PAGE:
Elena Langlois - Compass Massachusetts, LLC



Posted by Elena Langlois on 12/21/2017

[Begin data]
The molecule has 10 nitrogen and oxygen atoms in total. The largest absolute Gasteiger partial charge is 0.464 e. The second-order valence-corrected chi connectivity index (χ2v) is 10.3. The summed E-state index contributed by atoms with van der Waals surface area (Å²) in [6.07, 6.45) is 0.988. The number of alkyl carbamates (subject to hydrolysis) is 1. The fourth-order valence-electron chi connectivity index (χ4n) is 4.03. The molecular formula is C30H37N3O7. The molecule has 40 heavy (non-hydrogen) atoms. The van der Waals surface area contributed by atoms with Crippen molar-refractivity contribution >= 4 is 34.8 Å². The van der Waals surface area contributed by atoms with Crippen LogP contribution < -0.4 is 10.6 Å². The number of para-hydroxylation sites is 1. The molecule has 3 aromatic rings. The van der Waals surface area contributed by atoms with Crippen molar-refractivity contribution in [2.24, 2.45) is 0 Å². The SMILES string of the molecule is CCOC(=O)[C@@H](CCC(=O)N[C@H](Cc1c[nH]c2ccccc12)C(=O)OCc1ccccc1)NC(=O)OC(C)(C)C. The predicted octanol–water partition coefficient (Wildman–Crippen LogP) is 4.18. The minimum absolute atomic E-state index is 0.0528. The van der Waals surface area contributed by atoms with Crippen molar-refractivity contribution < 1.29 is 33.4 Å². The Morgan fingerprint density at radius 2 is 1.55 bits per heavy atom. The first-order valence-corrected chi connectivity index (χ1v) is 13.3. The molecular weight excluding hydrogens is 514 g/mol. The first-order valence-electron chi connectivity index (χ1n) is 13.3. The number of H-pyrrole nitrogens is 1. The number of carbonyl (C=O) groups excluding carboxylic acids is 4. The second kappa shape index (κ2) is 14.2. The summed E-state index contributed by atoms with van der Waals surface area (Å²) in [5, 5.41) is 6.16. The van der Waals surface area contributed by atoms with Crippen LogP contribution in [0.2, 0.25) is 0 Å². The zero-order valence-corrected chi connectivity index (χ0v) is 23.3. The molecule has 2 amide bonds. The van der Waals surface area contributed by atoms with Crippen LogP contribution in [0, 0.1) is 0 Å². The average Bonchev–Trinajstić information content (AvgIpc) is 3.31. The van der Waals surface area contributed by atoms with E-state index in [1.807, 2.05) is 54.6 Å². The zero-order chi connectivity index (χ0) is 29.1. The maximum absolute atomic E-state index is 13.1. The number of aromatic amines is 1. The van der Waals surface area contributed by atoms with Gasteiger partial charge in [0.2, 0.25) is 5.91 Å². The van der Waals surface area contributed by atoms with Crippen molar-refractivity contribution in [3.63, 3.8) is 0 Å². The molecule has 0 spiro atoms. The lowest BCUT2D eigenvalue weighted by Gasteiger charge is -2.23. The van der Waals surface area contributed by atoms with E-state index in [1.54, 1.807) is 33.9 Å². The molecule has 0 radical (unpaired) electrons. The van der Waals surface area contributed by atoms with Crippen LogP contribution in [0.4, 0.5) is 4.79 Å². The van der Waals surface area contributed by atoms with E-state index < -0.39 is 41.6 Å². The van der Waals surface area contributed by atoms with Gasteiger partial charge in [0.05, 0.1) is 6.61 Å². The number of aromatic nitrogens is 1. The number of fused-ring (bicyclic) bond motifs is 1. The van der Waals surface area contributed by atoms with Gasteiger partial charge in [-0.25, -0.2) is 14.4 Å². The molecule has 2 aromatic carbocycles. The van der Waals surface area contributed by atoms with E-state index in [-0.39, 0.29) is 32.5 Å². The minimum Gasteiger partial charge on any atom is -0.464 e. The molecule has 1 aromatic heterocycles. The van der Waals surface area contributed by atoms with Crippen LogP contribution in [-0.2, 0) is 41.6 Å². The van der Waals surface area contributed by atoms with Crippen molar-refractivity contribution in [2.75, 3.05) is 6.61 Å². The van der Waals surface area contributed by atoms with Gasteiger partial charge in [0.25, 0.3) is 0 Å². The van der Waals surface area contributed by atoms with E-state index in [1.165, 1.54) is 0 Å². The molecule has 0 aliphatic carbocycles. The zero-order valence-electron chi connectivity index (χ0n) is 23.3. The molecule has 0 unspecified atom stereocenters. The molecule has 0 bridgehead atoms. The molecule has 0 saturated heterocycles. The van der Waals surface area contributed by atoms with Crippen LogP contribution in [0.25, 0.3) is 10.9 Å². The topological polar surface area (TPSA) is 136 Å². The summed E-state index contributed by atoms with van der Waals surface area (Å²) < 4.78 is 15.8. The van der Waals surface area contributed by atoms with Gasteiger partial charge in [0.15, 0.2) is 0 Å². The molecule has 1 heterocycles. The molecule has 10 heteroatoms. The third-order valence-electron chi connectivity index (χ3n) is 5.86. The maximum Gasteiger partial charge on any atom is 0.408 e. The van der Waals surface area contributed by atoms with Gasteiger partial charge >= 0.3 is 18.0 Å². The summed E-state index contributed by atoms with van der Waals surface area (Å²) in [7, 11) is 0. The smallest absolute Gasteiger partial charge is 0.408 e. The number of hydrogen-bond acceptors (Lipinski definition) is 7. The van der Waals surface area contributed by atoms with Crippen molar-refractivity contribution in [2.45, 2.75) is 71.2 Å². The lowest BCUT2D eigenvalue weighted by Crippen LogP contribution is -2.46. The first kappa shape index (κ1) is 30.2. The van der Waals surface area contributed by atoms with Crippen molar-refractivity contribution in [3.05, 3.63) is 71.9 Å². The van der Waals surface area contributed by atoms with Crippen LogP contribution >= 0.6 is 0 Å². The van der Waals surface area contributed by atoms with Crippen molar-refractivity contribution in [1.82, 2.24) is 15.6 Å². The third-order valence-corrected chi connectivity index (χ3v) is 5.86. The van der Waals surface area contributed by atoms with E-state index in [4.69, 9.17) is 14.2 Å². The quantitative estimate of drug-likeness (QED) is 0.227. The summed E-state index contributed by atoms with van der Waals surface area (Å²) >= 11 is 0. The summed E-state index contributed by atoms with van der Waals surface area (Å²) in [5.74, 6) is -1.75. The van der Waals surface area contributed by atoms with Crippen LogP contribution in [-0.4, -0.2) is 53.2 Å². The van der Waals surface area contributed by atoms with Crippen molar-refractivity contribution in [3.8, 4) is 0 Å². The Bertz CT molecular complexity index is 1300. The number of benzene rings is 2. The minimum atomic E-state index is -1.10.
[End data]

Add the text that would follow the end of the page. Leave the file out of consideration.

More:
Buying a rental property is often one of the best things that first time home owners can do. They will often live in one of the units, and rent out the other units of the home. There’s many things to consider before you buy a rental property. Here, we’ll break down the good and the bad of being a landlord and owning your very own rental property. We’ll also show you the steps that you should take before you sign on the dotted lines. Gather As Much Information As You Can Before you make the decision to become a landlord, gather as much information as you can. Talk to people who are landlords and who own rental properties. See how people feel about living in their own rental properties. You can also read and research as much as you can on the topic for a broad perspective. Consider If You’re Ready To Be A Landlord There’s so many things to consider when it comes to buying a rental property. One of the biggest things to think about is if you truly are ready to become a landlord. There’s a lot of responsibility in being a landlord. Also, you’ll need to be prepared to deal with tenants and various problems that may come up with the property. Before you make the leap to becoming a landlord, think long and hard about how you’ll handle the responsibility and time commitment. Make Sure You Have Plenty Of Cash On Hand To purchase a rental property, you’ll need to secure a sizable downpayment for the mortgage. It’s also important that you have a reserve of cash ready for repairs that may need to be done around the building before it can be rented out. You’ll most likely need to spend some money first before you start making money on your rental property. Decide If You Want To Live On The Property For first-time homebuyers, purchasing a rental property and living in it can be a great decision. You’ll save on your monthly mortgage all while building your own capital. While you don’t always have to live on site when purchasing a rental property, it’s a great financial option to consider. Think About Hands-On Management While you may decide to pay someone to manage your rental property, you may need to deal with all aspects of your property yourself at first. Part of the job will include dealing with tenants as well as scheduling and assessing repairs. You should estimate that about ten percent of the rent that is collected will go towards these purposes. As a landlord, you’ll also need to be sure that the tenants you house are dependable and that the building is in the best shape it can be in.  




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